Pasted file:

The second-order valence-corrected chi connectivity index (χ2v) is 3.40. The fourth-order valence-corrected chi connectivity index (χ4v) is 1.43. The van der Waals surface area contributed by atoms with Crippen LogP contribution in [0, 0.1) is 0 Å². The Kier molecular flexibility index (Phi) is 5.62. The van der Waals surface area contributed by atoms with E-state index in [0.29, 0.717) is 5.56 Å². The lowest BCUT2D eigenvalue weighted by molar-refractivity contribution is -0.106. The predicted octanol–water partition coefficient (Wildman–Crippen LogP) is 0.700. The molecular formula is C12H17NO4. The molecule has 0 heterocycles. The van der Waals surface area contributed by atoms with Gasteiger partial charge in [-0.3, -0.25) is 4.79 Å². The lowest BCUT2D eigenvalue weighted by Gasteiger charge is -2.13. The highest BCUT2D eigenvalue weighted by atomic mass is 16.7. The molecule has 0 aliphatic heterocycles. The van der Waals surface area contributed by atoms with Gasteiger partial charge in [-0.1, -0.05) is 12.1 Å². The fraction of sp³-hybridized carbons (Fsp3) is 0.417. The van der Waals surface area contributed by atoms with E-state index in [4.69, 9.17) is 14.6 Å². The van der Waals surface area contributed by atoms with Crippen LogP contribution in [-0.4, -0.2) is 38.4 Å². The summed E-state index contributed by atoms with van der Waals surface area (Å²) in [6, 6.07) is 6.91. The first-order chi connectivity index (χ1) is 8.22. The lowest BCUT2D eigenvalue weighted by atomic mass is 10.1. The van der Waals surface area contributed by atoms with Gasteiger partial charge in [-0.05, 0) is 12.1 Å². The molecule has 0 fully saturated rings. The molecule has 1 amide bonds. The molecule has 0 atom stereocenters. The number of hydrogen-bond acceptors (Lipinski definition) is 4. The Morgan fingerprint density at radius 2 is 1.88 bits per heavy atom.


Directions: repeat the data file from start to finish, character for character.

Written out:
The second-order valence-corrected chi connectivity index (χ2v) is 3.40. The fourth-order valence-corrected chi connectivity index (χ4v) is 1.43. The van der Waals surface area contributed by atoms with Crippen LogP contribution in [0, 0.1) is 0 Å². The Kier molecular flexibility index (Phi) is 5.62. The van der Waals surface area contributed by atoms with E-state index in [0.29, 0.717) is 5.56 Å². The lowest BCUT2D eigenvalue weighted by molar-refractivity contribution is -0.106. The predicted octanol–water partition coefficient (Wildman–Crippen LogP) is 0.700. The molecular formula is C12H17NO4. The molecule has 0 heterocycles. The van der Waals surface area contributed by atoms with Gasteiger partial charge in [-0.3, -0.25) is 4.79 Å². The lowest BCUT2D eigenvalue weighted by Gasteiger charge is -2.13. The highest BCUT2D eigenvalue weighted by atomic mass is 16.7. The molecule has 0 aliphatic heterocycles. The van der Waals surface area contributed by atoms with Gasteiger partial charge in [-0.1, -0.05) is 12.1 Å². The fraction of sp³-hybridized carbons (Fsp3) is 0.417. The van der Waals surface area contributed by atoms with E-state index in [4.69, 9.17) is 14.6 Å². The van der Waals surface area contributed by atoms with Crippen LogP contribution in [-0.4, -0.2) is 38.4 Å². The summed E-state index contributed by atoms with van der Waals surface area (Å²) in [6, 6.07) is 6.91. The first-order chi connectivity index (χ1) is 8.22. The lowest BCUT2D eigenvalue weighted by atomic mass is 10.1. The van der Waals surface area contributed by atoms with Gasteiger partial charge in [-0.05, 0) is 12.1 Å². The molecule has 0 fully saturated rings. The molecule has 1 amide bonds. The molecule has 0 atom stereocenters. The number of hydrogen-bond acceptors (Lipinski definition) is 4. The Morgan fingerprint density at radius 2 is 1.88 bits per heavy atom.